Saturday, April 13
5:18 PM This afternoon I’ve been watching YouTubes of Malcolm Muggeridge, and one of them merits at least a very brief comment. In it, Muggeridge opines:
To identify Christian hopes with an earthly cause, however ostensibly noble, is disastrous, because all earthly causes end in total disappointment.
It was my reading of Muggeridge (as well as Jacque Ellul) that launched a path that ended up in my book Christian Archy.
Muggeridge (and Ellul) taught me a powerful lesson about God’s work in the world. Participating in political causes as Christians inevitably requires acceptable compromise. That’s not to say that Christians shouldn’t be involved in government or politics. But it’s most certainly not their duty to do so. The most important part of Christian initiation is the new birth, for without the new life that comes to us through conversion, we simply have not begun living out the kingdom of God. Being a Republican or a Democrat has nothing to do with it. What would happen if the church took the words of Muggeridge to heart? What if Christians did what Jesus called them and empowered them to do? I submit we would do more than the combined efforts of all the world’s governments and political parties put together. Sadly, a secular world looks at the church and concludes that the only kind of power most Christians think makes an actual difference is political power. But our job is to manifest God’s scandalous love by using our time, talents, and resources to serve the world.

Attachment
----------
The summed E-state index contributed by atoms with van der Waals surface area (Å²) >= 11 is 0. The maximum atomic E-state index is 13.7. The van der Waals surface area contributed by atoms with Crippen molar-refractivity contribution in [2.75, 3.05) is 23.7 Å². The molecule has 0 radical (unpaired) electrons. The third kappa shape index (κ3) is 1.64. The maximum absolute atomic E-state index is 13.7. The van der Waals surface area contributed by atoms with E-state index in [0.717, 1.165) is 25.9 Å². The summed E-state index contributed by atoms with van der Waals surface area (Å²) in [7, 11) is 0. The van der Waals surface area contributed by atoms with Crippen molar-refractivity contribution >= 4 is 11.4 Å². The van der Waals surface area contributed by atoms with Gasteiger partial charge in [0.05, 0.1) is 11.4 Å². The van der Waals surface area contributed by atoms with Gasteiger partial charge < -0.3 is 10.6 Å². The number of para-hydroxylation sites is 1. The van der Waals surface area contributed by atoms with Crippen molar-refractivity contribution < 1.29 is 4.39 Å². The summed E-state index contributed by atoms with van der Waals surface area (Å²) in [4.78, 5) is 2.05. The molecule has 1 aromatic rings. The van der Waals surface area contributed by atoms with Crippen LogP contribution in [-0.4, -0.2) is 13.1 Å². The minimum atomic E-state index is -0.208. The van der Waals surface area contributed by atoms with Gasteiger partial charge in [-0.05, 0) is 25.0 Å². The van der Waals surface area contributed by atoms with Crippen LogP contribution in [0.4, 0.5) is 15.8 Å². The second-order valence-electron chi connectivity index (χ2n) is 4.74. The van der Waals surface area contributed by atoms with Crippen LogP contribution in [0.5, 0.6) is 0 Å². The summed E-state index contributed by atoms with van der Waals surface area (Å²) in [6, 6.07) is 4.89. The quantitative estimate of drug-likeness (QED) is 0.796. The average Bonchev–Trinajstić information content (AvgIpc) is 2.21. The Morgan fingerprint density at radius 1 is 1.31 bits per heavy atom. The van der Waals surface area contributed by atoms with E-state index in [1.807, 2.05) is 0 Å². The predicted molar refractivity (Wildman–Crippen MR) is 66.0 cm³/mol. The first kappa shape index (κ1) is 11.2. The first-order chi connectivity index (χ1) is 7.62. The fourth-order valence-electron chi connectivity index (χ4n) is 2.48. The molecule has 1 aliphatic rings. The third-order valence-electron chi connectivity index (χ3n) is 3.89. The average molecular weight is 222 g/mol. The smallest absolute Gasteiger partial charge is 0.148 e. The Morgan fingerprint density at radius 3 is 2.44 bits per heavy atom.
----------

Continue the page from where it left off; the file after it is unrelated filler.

The one thing I like most about Muggeridge is his call to regeneration. There must always be a surrender to the claims of Jesus. And consequently, there must always be a lifestyle change. Without the new birth, we have good reason to doubt that Christian discipleship has begun. The older I get, the surer I am that this message of Muggeridge’s — this message of the New Testament — needs to be at the very center of our proclamation as followers of Jesus Christ. The new birth is crucial, but it is often muted or absent in churches that are into the maintenance of the chairs on the Titanic. Christianity begins with conversion, a personal encounter with the risen Christ. I thank God that I heard this call to conversion when I was 8 years old. I am well aware that not all are so fortunate.
Watch for yourself: